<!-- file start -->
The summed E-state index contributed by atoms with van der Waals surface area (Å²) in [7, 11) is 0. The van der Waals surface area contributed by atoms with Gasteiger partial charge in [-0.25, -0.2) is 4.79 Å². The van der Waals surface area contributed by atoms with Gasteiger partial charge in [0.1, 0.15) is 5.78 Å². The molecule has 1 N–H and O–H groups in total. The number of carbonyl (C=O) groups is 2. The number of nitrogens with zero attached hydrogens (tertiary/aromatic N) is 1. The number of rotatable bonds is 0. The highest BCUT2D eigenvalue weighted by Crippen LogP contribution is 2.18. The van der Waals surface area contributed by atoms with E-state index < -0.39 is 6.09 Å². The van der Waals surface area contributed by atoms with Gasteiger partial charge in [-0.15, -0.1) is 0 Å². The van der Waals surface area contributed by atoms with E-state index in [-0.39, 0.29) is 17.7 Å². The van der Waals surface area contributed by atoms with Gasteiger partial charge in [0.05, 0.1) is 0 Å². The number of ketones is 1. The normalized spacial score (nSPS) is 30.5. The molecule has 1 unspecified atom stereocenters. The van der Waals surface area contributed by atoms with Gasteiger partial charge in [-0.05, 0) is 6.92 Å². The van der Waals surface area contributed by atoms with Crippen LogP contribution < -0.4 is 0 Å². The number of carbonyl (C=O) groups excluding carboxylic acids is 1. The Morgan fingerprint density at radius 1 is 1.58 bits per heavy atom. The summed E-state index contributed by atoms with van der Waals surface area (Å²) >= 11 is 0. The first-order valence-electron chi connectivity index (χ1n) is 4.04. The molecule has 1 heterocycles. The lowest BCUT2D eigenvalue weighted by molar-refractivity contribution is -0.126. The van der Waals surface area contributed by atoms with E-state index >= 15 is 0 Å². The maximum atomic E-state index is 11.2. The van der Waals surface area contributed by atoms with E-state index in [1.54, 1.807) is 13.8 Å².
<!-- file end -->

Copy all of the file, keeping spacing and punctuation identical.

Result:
The summed E-state index contributed by atoms with van der Waals surface area (Å²) in [7, 11) is 0. The van der Waals surface area contributed by atoms with Gasteiger partial charge in [-0.25, -0.2) is 4.79 Å². The van der Waals surface area contributed by atoms with Gasteiger partial charge in [0.1, 0.15) is 5.78 Å². The molecule has 1 N–H and O–H groups in total. The number of carbonyl (C=O) groups is 2. The number of nitrogens with zero attached hydrogens (tertiary/aromatic N) is 1. The number of rotatable bonds is 0. The highest BCUT2D eigenvalue weighted by Crippen LogP contribution is 2.18. The van der Waals surface area contributed by atoms with E-state index < -0.39 is 6.09 Å². The van der Waals surface area contributed by atoms with Gasteiger partial charge in [-0.15, -0.1) is 0 Å². The van der Waals surface area contributed by atoms with E-state index in [-0.39, 0.29) is 17.7 Å². The van der Waals surface area contributed by atoms with Gasteiger partial charge in [0.05, 0.1) is 0 Å². The number of ketones is 1. The normalized spacial score (nSPS) is 30.5. The molecule has 1 unspecified atom stereocenters. The van der Waals surface area contributed by atoms with Gasteiger partial charge in [-0.05, 0) is 6.92 Å². The van der Waals surface area contributed by atoms with Crippen LogP contribution < -0.4 is 0 Å². The number of carbonyl (C=O) groups excluding carboxylic acids is 1. The Morgan fingerprint density at radius 1 is 1.58 bits per heavy atom. The summed E-state index contributed by atoms with van der Waals surface area (Å²) >= 11 is 0. The first-order valence-electron chi connectivity index (χ1n) is 4.04. The molecule has 1 heterocycles. The lowest BCUT2D eigenvalue weighted by molar-refractivity contribution is -0.126. The van der Waals surface area contributed by atoms with E-state index >= 15 is 0 Å². The maximum atomic E-state index is 11.2. The van der Waals surface area contributed by atoms with E-state index in [1.54, 1.807) is 13.8 Å².